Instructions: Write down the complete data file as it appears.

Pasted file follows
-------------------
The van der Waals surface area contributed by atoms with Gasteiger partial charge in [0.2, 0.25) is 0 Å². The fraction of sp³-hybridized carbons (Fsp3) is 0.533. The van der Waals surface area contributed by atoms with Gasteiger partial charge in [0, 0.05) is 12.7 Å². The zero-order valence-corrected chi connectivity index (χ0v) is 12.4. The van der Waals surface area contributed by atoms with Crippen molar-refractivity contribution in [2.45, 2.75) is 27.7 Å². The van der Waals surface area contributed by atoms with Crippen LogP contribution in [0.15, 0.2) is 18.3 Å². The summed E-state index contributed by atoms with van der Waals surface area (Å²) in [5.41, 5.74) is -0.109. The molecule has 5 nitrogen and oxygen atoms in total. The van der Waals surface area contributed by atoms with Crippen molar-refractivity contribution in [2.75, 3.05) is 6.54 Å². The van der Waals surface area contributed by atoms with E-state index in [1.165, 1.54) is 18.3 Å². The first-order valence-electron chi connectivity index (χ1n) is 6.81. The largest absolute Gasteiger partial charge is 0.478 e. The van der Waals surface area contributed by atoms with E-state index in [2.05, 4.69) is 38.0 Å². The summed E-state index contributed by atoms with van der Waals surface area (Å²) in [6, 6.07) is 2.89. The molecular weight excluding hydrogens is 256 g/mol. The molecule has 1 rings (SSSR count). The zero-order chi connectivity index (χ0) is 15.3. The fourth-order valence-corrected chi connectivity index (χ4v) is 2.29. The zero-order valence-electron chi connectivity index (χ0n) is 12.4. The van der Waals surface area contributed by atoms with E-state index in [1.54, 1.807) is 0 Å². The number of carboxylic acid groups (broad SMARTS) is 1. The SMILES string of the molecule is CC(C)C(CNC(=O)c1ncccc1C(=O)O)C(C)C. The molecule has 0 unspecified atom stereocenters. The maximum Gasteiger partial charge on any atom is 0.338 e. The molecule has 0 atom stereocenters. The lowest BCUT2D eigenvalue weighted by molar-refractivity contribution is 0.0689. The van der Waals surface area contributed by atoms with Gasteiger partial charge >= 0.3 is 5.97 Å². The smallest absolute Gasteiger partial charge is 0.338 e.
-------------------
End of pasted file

The van der Waals surface area contributed by atoms with Gasteiger partial charge in [0.2, 0.25) is 0 Å². The fraction of sp³-hybridized carbons (Fsp3) is 0.533. The van der Waals surface area contributed by atoms with Gasteiger partial charge in [0, 0.05) is 12.7 Å². The zero-order valence-corrected chi connectivity index (χ0v) is 12.4. The van der Waals surface area contributed by atoms with Crippen molar-refractivity contribution in [2.45, 2.75) is 27.7 Å². The van der Waals surface area contributed by atoms with Crippen LogP contribution in [0.15, 0.2) is 18.3 Å². The summed E-state index contributed by atoms with van der Waals surface area (Å²) in [5.41, 5.74) is -0.109. The molecule has 5 nitrogen and oxygen atoms in total. The van der Waals surface area contributed by atoms with Crippen molar-refractivity contribution in [2.75, 3.05) is 6.54 Å². The van der Waals surface area contributed by atoms with E-state index in [1.165, 1.54) is 18.3 Å². The first-order valence-electron chi connectivity index (χ1n) is 6.81. The largest absolute Gasteiger partial charge is 0.478 e. The van der Waals surface area contributed by atoms with E-state index in [2.05, 4.69) is 38.0 Å². The summed E-state index contributed by atoms with van der Waals surface area (Å²) in [6, 6.07) is 2.89. The molecular weight excluding hydrogens is 256 g/mol. The molecule has 1 rings (SSSR count). The zero-order chi connectivity index (χ0) is 15.3. The fourth-order valence-corrected chi connectivity index (χ4v) is 2.29. The zero-order valence-electron chi connectivity index (χ0n) is 12.4. The van der Waals surface area contributed by atoms with E-state index in [1.54, 1.807) is 0 Å². The number of carboxylic acid groups (broad SMARTS) is 1. The SMILES string of the molecule is CC(C)C(CNC(=O)c1ncccc1C(=O)O)C(C)C. The molecule has 0 unspecified atom stereocenters. The maximum Gasteiger partial charge on any atom is 0.338 e. The molecule has 0 atom stereocenters. The lowest BCUT2D eigenvalue weighted by molar-refractivity contribution is 0.0689. The van der Waals surface area contributed by atoms with Gasteiger partial charge >= 0.3 is 5.97 Å². The smallest absolute Gasteiger partial charge is 0.338 e.